The Bell Canada administered Ontario jail phone system also erects barriers for prisoners to connect to their defense attorneys. Michael Spratt, lawyer and partner for Abergel Goldstein & Partners LLP, underscores the seriousness of the issue, noting: “In Ontario, nearly 70% of provincial prisoners are awaiting their day in court. Imagine if your future was hanging in the balance and you weren’t able to call your lawyer’s cell phone to discuss your defense. Imagine getting transferred to a jail far away from your community and then being charged a fortune when you needed to call your lawyer”.

Given that research has documented that imprisonment – through severing ties between prisoners and their loved ones – undermines the ability of incarcerated people to reintegrate into society following their release from custody, Joel Harden, Member of Provincial Parliament for Ottawa-Centre, is concerned that “Ontario’s jail phone system is undermining community well-being and safety”. He adds, “Bell Canada needs to step up and do its part to keep families together so that Ontario’s future is one where we build safer communities, not bigger jails”.

Contact to arrange media interviews with demonstration speakers:
Justin Piché, PhD
Associate Professor, Criminology, University of Ottawa 
613-793-1093 / justin.piche@uottawa.ca

Tuesday, January 15, 2019

First monthly report of the JAIL hotline released


JAIL hotline releases first monthly report based on 148 calls about 
conditions of confinement at OCDC - among myriad of issues plaguing the jail, 
health care cited by prisoners as primary concern

15 January 2019 – A new volunteer hotline received 148 phone calls in the last month, the vast majority of which were from current prisoners, revealing a myriad of on-going issues at the Ottawa-Carleton Detention Centre (OCDC). Approximately a quarter of the calls received from prisoners at the Innes Road jail cited health care as their primary concern.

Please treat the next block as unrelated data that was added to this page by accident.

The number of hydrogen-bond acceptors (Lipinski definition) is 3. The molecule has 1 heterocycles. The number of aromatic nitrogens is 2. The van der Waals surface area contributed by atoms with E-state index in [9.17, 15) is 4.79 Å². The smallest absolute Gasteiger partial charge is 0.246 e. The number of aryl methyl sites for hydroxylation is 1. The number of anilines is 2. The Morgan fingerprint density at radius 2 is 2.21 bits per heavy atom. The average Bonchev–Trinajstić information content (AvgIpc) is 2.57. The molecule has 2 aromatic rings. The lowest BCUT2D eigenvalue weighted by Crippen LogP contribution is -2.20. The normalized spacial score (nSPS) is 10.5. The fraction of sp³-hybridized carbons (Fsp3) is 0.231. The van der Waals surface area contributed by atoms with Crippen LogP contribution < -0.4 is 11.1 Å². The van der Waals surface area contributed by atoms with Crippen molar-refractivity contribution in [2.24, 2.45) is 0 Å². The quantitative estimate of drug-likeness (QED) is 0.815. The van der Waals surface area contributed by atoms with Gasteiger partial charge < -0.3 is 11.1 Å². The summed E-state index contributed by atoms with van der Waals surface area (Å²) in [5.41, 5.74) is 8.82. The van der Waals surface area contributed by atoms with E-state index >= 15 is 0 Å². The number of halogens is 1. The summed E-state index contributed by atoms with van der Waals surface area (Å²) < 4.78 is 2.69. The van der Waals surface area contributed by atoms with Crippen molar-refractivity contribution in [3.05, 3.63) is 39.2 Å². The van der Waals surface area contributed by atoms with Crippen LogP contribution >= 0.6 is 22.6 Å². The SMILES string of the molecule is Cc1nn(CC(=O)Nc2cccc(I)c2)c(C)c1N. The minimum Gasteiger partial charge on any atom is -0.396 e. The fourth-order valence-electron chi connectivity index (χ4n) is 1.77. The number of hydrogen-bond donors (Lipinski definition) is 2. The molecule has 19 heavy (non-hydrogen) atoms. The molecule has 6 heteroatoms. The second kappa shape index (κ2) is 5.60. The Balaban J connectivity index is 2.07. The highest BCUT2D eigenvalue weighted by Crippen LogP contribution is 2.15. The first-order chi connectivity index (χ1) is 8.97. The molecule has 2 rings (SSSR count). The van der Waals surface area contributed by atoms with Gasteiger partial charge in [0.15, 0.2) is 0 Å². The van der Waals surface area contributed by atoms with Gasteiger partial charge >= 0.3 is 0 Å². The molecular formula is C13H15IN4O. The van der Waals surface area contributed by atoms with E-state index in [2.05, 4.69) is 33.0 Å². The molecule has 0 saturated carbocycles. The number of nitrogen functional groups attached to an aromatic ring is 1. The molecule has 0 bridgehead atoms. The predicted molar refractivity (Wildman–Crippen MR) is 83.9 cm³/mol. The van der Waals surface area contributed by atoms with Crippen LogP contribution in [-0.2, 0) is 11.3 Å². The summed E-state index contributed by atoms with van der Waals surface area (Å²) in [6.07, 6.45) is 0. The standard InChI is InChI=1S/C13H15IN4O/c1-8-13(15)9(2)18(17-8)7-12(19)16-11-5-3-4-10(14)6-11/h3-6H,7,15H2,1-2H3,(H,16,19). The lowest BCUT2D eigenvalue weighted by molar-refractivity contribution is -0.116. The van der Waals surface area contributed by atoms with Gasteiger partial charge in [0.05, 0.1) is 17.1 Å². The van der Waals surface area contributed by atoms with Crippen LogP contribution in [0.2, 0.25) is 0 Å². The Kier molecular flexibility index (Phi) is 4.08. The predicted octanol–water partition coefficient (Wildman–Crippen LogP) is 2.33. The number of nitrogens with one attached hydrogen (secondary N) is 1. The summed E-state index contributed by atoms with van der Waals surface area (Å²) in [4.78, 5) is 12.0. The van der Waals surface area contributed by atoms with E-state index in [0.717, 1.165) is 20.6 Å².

Poor conditions of confinement and human rights violations have been commonplace at OCDC for decades, receiving widespread condemnation in media coverage, inquests into preventable jail deaths, reports by the Ontario Ombudsperson and most recently by the now disbanded Independent Review Team lead by Howard Sapers. Despite some recent reforms, including the 2014 creation of the Community Advisory Board, the implementation of the 2016 OCDC Task Force, and the 2018 passage of the Correctional Services and Reintegration Act which has not been proclaimed into force by the new provincial government, there remain profound problems at the Innes Road jail. It’s in this context that the Criminalization and Punishment Education Project launched the JAIL / Jail Accountability and Information Line on 10 December 2018. JAIL hotline volunteers work with prisoners and their loved ones to improve conditions of confinement at OCDC, as well as connect people to community care and service providers to help facilitate their safe re-entry into their communities upon release.